Negotiating teams for the District 65 School Board and the District Educators Council (DEC, the teachers’ union) reached a tentative agreement at 7 a.m. on Nov. 6 after working through the night in the second of two lengthy bargaining sessions with a federal mediator. Details of the agreement have not been disclosed.

A press release issued by DEC said teachers would be informed of the terms of the tentative agreement on Nov. 10. Under DEC’s bylaws, a vote to accept or reject the deal may not be taken until 72 hours after the informational meeting.

Since the beginning of the school year, teachers have been working without a contract. Pat Markham, the School Board’s secretary, told the RoundTable that teachers have been paid under the salary schedule provided in the old contract.

Background on Negotiations

On June 17, negotiators for DEC and the School Board reached their first tentative agreement, but it was not put to a vote until teachers returned from summer vacation.

When the vote was taken on Sept. 3, 85 percent of the teachers voted to reject the proposal, sources told the RoundTable.

After DEC had an opportunity to survey its members, negotiations resumed in October.

After three meetings no deal was reached, and both sides agreed to bring in a federal mediator. Sources told the RoundTable that many teachers were hoping that the mediator could help the parties work out an agreement, but added that a strike vote had been taken in the days before Nov. 6 and the “overwhelming” majority of teachers voted to strike if no deal was reached.

The strike vote will be moot if teachers vote to approve the tentative agreement reached on Nov. 6.

While the terms of the tentative agreement have not been disclosed, in early June the School Board offered to increase the teacher salary schedule by 5.7 percent each year, but requested that 20 minutes be added to the school day.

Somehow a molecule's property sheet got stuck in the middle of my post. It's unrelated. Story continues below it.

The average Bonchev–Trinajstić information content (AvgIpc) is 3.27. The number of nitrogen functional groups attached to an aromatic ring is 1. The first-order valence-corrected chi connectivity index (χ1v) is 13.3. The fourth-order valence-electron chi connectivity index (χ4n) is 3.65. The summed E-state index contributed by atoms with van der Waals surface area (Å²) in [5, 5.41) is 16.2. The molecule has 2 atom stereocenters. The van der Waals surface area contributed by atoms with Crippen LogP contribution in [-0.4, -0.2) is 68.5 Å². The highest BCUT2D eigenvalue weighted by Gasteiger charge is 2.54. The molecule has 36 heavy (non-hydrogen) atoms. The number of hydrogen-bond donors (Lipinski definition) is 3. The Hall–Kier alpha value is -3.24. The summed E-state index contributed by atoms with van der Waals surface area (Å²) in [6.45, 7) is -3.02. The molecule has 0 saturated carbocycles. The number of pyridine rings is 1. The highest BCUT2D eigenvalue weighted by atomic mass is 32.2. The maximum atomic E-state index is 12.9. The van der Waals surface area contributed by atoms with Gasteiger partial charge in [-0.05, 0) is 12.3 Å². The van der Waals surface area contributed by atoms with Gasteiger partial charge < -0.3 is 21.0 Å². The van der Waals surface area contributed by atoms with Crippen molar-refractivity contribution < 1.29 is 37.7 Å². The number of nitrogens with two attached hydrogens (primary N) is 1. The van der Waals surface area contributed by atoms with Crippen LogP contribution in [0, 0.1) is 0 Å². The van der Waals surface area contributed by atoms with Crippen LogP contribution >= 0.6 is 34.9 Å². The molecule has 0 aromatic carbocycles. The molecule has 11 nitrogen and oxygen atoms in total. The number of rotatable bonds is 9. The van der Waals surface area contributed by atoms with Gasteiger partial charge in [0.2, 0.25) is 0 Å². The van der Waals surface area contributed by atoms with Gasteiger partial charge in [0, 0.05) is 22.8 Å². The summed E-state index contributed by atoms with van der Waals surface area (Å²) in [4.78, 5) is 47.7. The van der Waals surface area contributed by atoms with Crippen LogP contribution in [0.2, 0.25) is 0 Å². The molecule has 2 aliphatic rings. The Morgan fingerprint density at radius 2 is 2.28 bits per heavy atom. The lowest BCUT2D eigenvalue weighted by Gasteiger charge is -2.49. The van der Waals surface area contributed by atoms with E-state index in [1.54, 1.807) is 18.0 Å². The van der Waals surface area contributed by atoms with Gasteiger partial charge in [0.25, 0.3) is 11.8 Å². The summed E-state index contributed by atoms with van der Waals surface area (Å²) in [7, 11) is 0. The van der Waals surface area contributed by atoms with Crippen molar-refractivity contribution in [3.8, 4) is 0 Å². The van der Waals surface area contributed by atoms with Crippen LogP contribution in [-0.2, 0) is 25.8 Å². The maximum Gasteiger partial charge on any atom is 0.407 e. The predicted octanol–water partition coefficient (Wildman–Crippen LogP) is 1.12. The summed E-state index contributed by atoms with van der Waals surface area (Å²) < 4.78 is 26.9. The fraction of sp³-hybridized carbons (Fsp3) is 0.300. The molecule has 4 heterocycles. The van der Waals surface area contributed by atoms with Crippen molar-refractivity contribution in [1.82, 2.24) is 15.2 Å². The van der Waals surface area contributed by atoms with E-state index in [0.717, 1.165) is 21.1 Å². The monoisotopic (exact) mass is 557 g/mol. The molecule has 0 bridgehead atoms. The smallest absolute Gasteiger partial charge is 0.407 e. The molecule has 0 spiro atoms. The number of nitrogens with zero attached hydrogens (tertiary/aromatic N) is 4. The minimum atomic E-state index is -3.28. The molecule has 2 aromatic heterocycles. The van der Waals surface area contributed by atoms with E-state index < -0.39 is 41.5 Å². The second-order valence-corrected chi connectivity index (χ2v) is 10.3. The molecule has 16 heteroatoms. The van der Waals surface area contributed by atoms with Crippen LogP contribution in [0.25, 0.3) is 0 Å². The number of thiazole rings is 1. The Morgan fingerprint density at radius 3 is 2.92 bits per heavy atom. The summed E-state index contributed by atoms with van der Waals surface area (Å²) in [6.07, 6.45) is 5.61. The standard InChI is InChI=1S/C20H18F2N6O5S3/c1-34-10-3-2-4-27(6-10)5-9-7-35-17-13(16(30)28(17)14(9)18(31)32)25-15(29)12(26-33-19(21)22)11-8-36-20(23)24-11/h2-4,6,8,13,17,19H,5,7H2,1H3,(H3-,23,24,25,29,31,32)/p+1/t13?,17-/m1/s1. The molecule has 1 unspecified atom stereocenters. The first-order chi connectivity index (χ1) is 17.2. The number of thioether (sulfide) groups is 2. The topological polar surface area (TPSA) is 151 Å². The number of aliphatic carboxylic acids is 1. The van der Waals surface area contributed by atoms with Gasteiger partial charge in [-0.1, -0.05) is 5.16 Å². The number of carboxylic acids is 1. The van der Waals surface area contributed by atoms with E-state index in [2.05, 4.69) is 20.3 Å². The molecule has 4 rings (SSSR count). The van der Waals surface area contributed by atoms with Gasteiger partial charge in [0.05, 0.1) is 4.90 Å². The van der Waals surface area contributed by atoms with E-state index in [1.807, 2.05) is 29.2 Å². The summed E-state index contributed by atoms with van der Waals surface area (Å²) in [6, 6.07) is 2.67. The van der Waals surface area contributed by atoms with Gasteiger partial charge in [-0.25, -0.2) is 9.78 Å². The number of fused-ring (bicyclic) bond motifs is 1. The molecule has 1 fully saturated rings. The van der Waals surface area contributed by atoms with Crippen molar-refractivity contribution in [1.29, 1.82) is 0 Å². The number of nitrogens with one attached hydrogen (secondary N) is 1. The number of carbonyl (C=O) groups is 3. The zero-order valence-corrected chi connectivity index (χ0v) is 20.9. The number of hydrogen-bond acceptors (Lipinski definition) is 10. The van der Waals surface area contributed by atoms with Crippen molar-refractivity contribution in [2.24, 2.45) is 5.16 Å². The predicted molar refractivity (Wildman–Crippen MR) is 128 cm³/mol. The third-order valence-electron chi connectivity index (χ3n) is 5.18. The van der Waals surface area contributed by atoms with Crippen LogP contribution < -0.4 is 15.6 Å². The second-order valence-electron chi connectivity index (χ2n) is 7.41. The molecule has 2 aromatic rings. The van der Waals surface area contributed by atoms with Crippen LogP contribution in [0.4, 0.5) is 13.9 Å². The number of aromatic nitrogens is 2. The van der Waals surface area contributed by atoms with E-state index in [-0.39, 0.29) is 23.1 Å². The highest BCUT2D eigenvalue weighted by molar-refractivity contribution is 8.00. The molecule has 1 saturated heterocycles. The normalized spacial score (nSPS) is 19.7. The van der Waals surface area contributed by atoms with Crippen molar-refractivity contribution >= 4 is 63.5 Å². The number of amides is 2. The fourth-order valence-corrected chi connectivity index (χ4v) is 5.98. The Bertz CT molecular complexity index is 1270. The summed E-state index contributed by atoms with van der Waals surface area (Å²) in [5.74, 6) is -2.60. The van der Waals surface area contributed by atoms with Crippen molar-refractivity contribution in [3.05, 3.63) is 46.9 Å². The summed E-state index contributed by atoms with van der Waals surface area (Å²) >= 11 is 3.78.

Board president Mary Erickson said the extended school day was something parents and administrators requested.

At that time DEC’s negotiating team maintained that the effective pay increase would be less than 1 percent per year, because the 20-minute increase was about a 5 percent addition to the school day. They also said the proposal asked teachers to pay a greater portion of medical insurance costs.

On Oct. 20, Ms. Erickson said the 5.7 percent increase was the “richest” offer since the inception of tax caps.”

She added, “The Board believes that it has stretched as far as it should, particularly when our nation and our taxpayers are confronted with a severe economic crisis with rising mortgage foreclosures, plummeting housing values and rising unemployment.”

For an update on the expected teacher vote, visit

Larry Gavin

Larry Gavin was a co-founder of the Evanston RoundTable in 1998 and assisted in its conversion to a non-profit in 2021. He has received many journalism awards for his articles on education, housing and...